How Reebok’s Beatnik Sandals Became a Hit 26 Years Later



Despite the fact that it’s loved by sneaker enthusiasts, the Reebok Beatnik isn’t really a sneaker. And although Reebok officially calls it a sandal, the shoe doesn’t have much in common with traditional open-toed footwear either. The Beatnik is more of a hybrid design, one that boasts the foot-hugging feel and look of a cozy slipper while retaining some elements of an athletic shoe—most notably its rippled, shark tooth sole. The clog-like shoe feels tailor-made for our current at-home situation, but it isn’t a carefully timed reaction to quarantine. Instead, it’s one that’s been tucked away in Reebok’s archives for years, a shoe that has long been embraced by fashion-forward residents of Japan but was seldom seen in other parts of the world, until now.

Designed by Nick O’Rorke, who worked as Reebok’s creative director of footwear trends from 1990 through 1997, the Beatnik was introduced as part of Reebok’s Fall 1994 Outdoor line. “Originally made in Brazil and released in the West, it gained cult status in Japan, where traveling footwear enthusiasts bought the Beatniks overseas and brought them back to Japan,” says Stephanie Schaff, senior archive specialist at Reebok.

Purposed as an action sports shoe alongside a handful of aquatic sandals such as the Amazone and Zambezee, the Beatnik was more apropos for the trails than it was any body of water. Its original product description calls it a “new wave sandal,” emphasizing its on-the-nose model name that references the laid-back counterculture movement of the late ‘50s and early ‘60s. The upper of O’Rorke’s design is part-slipper, part-sandal, with a split seam (reminiscent of the Clarks Desert Trek) running up the oiled suede toe and vamp before breaking into an adjustable open-heel Velcro configuration.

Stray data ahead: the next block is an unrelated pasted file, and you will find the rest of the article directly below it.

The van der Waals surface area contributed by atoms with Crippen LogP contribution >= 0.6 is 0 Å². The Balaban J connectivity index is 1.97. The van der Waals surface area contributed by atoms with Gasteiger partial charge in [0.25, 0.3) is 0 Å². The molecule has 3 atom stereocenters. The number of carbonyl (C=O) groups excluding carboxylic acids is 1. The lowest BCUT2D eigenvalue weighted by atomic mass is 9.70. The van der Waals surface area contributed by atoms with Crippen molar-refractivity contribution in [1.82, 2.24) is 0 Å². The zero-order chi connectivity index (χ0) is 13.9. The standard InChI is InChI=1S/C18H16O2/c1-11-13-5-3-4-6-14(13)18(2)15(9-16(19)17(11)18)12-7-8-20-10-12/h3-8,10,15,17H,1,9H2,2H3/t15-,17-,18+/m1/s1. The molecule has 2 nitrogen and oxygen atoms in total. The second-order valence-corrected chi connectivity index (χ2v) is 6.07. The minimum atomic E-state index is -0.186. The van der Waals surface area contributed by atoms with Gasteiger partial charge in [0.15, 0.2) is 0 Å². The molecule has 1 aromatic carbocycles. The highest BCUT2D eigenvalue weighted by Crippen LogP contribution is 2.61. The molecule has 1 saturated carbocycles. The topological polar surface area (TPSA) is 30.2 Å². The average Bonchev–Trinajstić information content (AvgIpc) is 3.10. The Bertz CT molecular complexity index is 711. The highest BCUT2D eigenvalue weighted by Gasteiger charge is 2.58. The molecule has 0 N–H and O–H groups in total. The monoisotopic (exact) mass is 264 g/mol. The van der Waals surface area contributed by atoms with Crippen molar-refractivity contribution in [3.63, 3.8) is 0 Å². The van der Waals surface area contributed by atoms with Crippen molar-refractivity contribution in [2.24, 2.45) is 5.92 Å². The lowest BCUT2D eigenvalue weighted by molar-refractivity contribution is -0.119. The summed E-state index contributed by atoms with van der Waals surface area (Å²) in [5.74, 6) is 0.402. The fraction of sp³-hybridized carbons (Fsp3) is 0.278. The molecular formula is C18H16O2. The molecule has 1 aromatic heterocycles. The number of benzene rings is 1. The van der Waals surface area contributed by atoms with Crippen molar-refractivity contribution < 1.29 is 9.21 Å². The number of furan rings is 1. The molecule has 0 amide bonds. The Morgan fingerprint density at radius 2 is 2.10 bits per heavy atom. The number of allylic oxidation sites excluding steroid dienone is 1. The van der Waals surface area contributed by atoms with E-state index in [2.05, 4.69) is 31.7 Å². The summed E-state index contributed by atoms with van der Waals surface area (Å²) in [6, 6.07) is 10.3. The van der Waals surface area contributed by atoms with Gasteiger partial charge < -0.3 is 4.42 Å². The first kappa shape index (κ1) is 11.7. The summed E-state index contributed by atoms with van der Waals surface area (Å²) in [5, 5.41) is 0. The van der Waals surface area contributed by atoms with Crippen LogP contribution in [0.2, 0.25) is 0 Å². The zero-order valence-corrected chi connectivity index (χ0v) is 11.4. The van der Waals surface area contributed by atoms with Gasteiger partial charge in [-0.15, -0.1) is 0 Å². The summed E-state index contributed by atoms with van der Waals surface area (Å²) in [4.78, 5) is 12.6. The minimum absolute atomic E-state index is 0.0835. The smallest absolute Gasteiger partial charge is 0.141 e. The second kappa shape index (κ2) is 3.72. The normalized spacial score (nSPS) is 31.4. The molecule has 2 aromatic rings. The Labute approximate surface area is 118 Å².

With a lot already happening compared to your average pair of slides, one of the Beatnik’s standout features is the aforementioned dual-compound sole. Underfoot, there’s a molded EVA footbed that becomes more comfortable as the shoes get broken in, and that’s finished off with a harder rubber outsole complete with an exaggerated, jagged tread. The Beatnik name, and the shoe’s easygoing clog-like fit, are somewhat deceiving thanks in large part to the shoe’s rippled sole, which can withstand repeated use on both the pavement and dusty paths. In fact, the Beatnik is as functional today as it was in the early ‘90s, but back then, it proved to be ahead of its time in the U.S.

Upon its release, the Beatnik didn’t exactly take off stateside. It wasn’t that it was unsuccessful, but the sneaker-sandal mashup ended up finding greater success in a country where it wasn’t even originally available: Japan. Stylish inhabitants of Tokyo neighborhoods like Aoyama and Ura-Harajuku, many of whom tended to favor sandals and laceless slip-on style sneakers like Reebok’s own Instapump Fury, took a liking to the Beatnik’s unique design and exclusivity. The shoe wasn’t available in the country early on, but that didn’t stop Japanese diggers from discovering it while traveling abroad and bringing an abundance of pairs back home. 

Although it caught on with the Japanese in the ‘90s, the Beatnik’s visibility faded in America throughout the decade and by the time the millennium approached, the shoe was all but forgotten here. It would remain dormant throughout the 2000s and much of the 2010s. Perhaps it was too ahead of its time—possibly even pulled from production too soon—as similar pairs from other brands would later gain traction in the U.S.